All of the trees I planted into disks were left the height they were while they had been growing as single trees. The smaller ones I planted from the seeds the year before were about 10 inches tall. While the small ones did increase in size and layer at the disk intersection, I feel this was because the better and more moisture laden soil they grew in. They all grew in colanders so that part was equal as well.

This year the large group of five in individual holes will be planted into a much more humus rich soil mix. Based on trees grown in previous years, the trees should begin to fill the holes and layer off. I need each one to increase in girth by at least 50 percent to even touch each other and begin grafting. Should take about two more years to get to that point.

The most important part of this project is what was done for this year. Like the trees I did a decade ago, massive girth in the bottom third of the tree will only take place when the shoot emerges from the trunk low on the trunk. Let me explain. When a tree is expected to increase in size, sacrifice branches are used to achieve this. If a tree is 20 inches tall and the sacrifice is used from a bud that emerges from the trunk in the first inch above the soil, that shoot will increase the base of the trunk by a lot over a season. In fact this is a good way to improve reverse taper.

If a person is trying to achieve a large trunk and uses a shoot in the upper third of the trunk, all of the branches adjacent to the shoot will increase in size but the base of the trunk will hardly see any increase in size. Further, all increase in size happens below a sacrifice or adjacent to it. For this project on the large tree as well as the smaller projects I have going, I have cut back all the trunks on the groups of tree thru the plates down to about 2 -3 inches. The larger project was cut down to about 4 inches. This cut back will force all the energy into only the four inches of trunk and swell a lot. If I left the trunks 5 feet long the shoots would only increase the trunks right out on the ends of the trunks, 14 inches away from the holes I need to fill. With the trunks now only four inches tall, the new shoots will direct all the energy into the trunks and they should swell to fill the holes by June. The tree was checked and the buds are swelling and now is the right time to cut the canes. this will now force all the energy into the bottom.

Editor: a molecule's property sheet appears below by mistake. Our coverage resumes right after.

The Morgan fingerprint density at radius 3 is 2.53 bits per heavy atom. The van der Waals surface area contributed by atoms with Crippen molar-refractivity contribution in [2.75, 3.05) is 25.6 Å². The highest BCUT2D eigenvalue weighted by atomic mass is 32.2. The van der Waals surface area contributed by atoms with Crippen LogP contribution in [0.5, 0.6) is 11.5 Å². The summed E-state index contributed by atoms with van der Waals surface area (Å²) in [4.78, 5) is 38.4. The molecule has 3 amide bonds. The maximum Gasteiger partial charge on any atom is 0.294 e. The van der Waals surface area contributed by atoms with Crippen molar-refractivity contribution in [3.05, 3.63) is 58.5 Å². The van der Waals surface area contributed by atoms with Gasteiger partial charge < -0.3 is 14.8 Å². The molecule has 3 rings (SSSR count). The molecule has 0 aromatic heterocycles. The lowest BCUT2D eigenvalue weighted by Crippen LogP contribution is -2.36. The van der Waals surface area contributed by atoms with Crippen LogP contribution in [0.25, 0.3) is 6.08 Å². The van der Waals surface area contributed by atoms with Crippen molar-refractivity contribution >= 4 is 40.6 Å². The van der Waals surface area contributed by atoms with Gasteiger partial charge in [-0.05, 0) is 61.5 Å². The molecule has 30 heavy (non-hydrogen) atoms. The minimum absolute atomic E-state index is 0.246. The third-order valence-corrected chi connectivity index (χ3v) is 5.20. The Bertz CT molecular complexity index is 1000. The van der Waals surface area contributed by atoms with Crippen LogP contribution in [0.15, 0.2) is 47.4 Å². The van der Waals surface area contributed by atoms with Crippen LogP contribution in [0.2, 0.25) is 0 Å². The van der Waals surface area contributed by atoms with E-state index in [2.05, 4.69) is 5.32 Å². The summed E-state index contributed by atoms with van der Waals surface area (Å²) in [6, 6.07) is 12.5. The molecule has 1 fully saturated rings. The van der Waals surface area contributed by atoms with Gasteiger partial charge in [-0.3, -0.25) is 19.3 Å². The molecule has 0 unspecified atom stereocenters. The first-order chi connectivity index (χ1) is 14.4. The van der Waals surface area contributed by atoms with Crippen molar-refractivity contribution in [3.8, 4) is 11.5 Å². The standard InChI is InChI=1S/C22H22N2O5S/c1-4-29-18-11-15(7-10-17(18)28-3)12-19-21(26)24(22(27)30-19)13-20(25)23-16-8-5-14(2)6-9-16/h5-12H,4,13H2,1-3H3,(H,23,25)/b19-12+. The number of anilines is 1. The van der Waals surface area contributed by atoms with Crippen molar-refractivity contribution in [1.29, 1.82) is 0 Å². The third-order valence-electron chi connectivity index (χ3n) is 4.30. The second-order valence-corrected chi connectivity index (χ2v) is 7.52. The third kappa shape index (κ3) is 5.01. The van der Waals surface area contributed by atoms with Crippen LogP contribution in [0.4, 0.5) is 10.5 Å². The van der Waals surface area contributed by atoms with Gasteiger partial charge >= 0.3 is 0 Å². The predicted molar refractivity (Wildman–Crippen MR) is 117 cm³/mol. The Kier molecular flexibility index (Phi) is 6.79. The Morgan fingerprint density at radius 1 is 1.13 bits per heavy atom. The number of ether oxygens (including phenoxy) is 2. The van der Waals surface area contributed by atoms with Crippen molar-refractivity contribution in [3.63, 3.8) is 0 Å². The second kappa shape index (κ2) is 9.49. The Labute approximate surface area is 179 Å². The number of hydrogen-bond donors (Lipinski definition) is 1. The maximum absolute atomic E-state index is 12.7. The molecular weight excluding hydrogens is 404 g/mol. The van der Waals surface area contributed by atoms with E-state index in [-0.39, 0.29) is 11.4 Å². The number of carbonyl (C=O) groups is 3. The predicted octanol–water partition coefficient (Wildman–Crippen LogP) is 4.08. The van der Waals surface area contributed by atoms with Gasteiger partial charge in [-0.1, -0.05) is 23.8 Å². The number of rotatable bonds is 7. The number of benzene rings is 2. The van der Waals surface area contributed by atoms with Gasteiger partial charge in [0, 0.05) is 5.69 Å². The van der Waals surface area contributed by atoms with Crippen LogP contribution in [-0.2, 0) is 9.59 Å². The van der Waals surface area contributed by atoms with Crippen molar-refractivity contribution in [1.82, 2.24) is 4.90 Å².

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This is how much larger the trees have to grow to fill the holes and begin layering.

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The roots have been covered with a layer of the grow stones as well as what above the tile. just from the fact of being covered with soil the trunks will begin to emit roots.

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Here are the five trunks cut back and ready for next years growth.

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All the trunks were cut back to shoots or buds on the trunk. this is the safest method to insure the trunk will take off when the sap is on the rise.

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Here are some of the other baskets of maples with the trunks all cut back ready for spring. These are all the seedligs I did under the screen. They have good movement as a benifit from the screen.

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This is one of the larger seedlings done from the same batch. It is amazing how fast they grow if they are not stuted by having screen thrown over them. the squirrels did a number on this root connected pair as can be seen in the close up.

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Bonsai Tips with Justin Case   Leave a comment

Let me introduce myself, my name is Justin….Justin Case. I have been retained by the bunker to find the tips, bonsai tips that may help in the pursuit of bonsai.

This first tip is from Fresno Ca. A crafty fellow out there doing bonsai…”His Way” has this to say about new material.

Safety Cuts, use um or lose um.